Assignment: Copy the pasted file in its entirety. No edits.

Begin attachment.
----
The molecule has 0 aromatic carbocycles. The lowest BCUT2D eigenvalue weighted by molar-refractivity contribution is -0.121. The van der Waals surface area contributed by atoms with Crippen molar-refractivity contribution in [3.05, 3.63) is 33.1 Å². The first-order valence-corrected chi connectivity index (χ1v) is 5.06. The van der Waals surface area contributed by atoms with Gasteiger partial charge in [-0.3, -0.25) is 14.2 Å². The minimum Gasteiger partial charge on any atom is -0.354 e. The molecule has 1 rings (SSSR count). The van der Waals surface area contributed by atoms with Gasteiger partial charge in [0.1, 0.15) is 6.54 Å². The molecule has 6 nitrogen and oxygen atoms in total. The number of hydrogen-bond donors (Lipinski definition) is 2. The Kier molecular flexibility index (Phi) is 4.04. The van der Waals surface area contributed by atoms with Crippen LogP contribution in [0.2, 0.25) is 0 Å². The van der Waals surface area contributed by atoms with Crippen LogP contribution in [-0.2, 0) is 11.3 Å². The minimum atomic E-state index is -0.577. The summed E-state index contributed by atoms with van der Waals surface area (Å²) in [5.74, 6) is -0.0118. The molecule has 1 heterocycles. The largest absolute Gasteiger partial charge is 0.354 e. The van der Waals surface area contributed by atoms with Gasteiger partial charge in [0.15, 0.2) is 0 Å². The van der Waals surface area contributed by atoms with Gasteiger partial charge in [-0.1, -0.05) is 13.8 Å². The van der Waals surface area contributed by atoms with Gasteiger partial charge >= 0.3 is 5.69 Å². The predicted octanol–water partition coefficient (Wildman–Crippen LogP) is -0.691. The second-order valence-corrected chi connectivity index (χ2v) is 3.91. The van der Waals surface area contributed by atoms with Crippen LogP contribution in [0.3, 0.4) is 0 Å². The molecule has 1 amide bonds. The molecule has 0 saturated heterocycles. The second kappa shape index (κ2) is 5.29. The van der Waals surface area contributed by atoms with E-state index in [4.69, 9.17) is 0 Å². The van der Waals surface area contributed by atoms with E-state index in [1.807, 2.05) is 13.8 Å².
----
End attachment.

The molecule has 0 aromatic carbocycles. The lowest BCUT2D eigenvalue weighted by molar-refractivity contribution is -0.121. The van der Waals surface area contributed by atoms with Crippen molar-refractivity contribution in [3.05, 3.63) is 33.1 Å². The first-order valence-corrected chi connectivity index (χ1v) is 5.06. The van der Waals surface area contributed by atoms with Gasteiger partial charge in [-0.3, -0.25) is 14.2 Å². The minimum Gasteiger partial charge on any atom is -0.354 e. The molecule has 1 rings (SSSR count). The van der Waals surface area contributed by atoms with Gasteiger partial charge in [0.1, 0.15) is 6.54 Å². The molecule has 6 nitrogen and oxygen atoms in total. The number of hydrogen-bond donors (Lipinski definition) is 2. The Kier molecular flexibility index (Phi) is 4.04. The van der Waals surface area contributed by atoms with Crippen LogP contribution in [0.2, 0.25) is 0 Å². The van der Waals surface area contributed by atoms with Crippen LogP contribution in [-0.2, 0) is 11.3 Å². The minimum atomic E-state index is -0.577. The summed E-state index contributed by atoms with van der Waals surface area (Å²) in [5.74, 6) is -0.0118. The molecule has 1 heterocycles. The largest absolute Gasteiger partial charge is 0.354 e. The van der Waals surface area contributed by atoms with Gasteiger partial charge in [0.15, 0.2) is 0 Å². The van der Waals surface area contributed by atoms with Gasteiger partial charge in [-0.1, -0.05) is 13.8 Å². The van der Waals surface area contributed by atoms with Gasteiger partial charge >= 0.3 is 5.69 Å². The predicted octanol–water partition coefficient (Wildman–Crippen LogP) is -0.691. The second-order valence-corrected chi connectivity index (χ2v) is 3.91. The van der Waals surface area contributed by atoms with Crippen LogP contribution in [0.3, 0.4) is 0 Å². The molecule has 1 amide bonds. The molecule has 0 saturated heterocycles. The second kappa shape index (κ2) is 5.29. The van der Waals surface area contributed by atoms with E-state index in [4.69, 9.17) is 0 Å². The van der Waals surface area contributed by atoms with E-state index in [1.807, 2.05) is 13.8 Å².